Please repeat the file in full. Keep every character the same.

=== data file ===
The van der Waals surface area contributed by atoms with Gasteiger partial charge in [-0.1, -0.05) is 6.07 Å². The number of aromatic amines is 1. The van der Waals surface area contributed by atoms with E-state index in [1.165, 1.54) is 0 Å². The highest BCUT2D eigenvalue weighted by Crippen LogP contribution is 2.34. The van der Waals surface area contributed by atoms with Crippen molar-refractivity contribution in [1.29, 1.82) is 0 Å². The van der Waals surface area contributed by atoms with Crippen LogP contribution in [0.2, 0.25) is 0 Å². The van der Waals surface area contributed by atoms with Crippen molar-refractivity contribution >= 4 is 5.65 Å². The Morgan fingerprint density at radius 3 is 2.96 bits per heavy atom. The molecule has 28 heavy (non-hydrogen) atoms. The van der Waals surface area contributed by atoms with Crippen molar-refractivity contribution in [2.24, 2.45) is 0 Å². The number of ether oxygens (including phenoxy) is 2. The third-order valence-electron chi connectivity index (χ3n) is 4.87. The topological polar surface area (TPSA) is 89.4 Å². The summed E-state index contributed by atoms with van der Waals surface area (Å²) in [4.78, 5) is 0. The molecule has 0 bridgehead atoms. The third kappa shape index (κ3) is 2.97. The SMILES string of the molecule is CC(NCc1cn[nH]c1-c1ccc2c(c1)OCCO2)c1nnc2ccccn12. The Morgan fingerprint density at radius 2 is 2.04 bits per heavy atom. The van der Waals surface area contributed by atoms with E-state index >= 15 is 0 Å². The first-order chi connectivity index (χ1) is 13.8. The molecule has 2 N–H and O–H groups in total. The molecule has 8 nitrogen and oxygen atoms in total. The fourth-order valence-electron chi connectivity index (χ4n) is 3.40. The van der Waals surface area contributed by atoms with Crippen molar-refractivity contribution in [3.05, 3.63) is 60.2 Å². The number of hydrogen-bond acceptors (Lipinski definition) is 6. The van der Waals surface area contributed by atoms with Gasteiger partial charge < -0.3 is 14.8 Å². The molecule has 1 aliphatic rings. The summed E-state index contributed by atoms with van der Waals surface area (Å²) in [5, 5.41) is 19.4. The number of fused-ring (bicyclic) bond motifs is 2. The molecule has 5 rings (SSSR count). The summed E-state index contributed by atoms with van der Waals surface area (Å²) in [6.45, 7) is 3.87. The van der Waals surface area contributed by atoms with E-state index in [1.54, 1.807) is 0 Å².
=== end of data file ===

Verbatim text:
The van der Waals surface area contributed by atoms with Gasteiger partial charge in [-0.1, -0.05) is 6.07 Å². The number of aromatic amines is 1. The van der Waals surface area contributed by atoms with E-state index in [1.165, 1.54) is 0 Å². The highest BCUT2D eigenvalue weighted by Crippen LogP contribution is 2.34. The van der Waals surface area contributed by atoms with Crippen molar-refractivity contribution in [1.29, 1.82) is 0 Å². The van der Waals surface area contributed by atoms with Crippen LogP contribution in [0.2, 0.25) is 0 Å². The van der Waals surface area contributed by atoms with Crippen molar-refractivity contribution >= 4 is 5.65 Å². The Morgan fingerprint density at radius 3 is 2.96 bits per heavy atom. The molecule has 28 heavy (non-hydrogen) atoms. The van der Waals surface area contributed by atoms with Crippen molar-refractivity contribution in [2.24, 2.45) is 0 Å². The number of ether oxygens (including phenoxy) is 2. The third-order valence-electron chi connectivity index (χ3n) is 4.87. The topological polar surface area (TPSA) is 89.4 Å². The summed E-state index contributed by atoms with van der Waals surface area (Å²) in [4.78, 5) is 0. The molecule has 0 bridgehead atoms. The third kappa shape index (κ3) is 2.97. The SMILES string of the molecule is CC(NCc1cn[nH]c1-c1ccc2c(c1)OCCO2)c1nnc2ccccn12. The Morgan fingerprint density at radius 2 is 2.04 bits per heavy atom. The van der Waals surface area contributed by atoms with E-state index >= 15 is 0 Å². The first-order chi connectivity index (χ1) is 13.8. The molecule has 2 N–H and O–H groups in total. The molecule has 8 nitrogen and oxygen atoms in total. The fourth-order valence-electron chi connectivity index (χ4n) is 3.40. The van der Waals surface area contributed by atoms with Crippen molar-refractivity contribution in [3.05, 3.63) is 60.2 Å². The number of hydrogen-bond acceptors (Lipinski definition) is 6. The van der Waals surface area contributed by atoms with Gasteiger partial charge < -0.3 is 14.8 Å². The molecule has 1 aliphatic rings. The summed E-state index contributed by atoms with van der Waals surface area (Å²) in [5, 5.41) is 19.4. The number of fused-ring (bicyclic) bond motifs is 2. The molecule has 5 rings (SSSR count). The summed E-state index contributed by atoms with van der Waals surface area (Å²) in [6.45, 7) is 3.87. The van der Waals surface area contributed by atoms with E-state index in [1.54, 1.807) is 0 Å².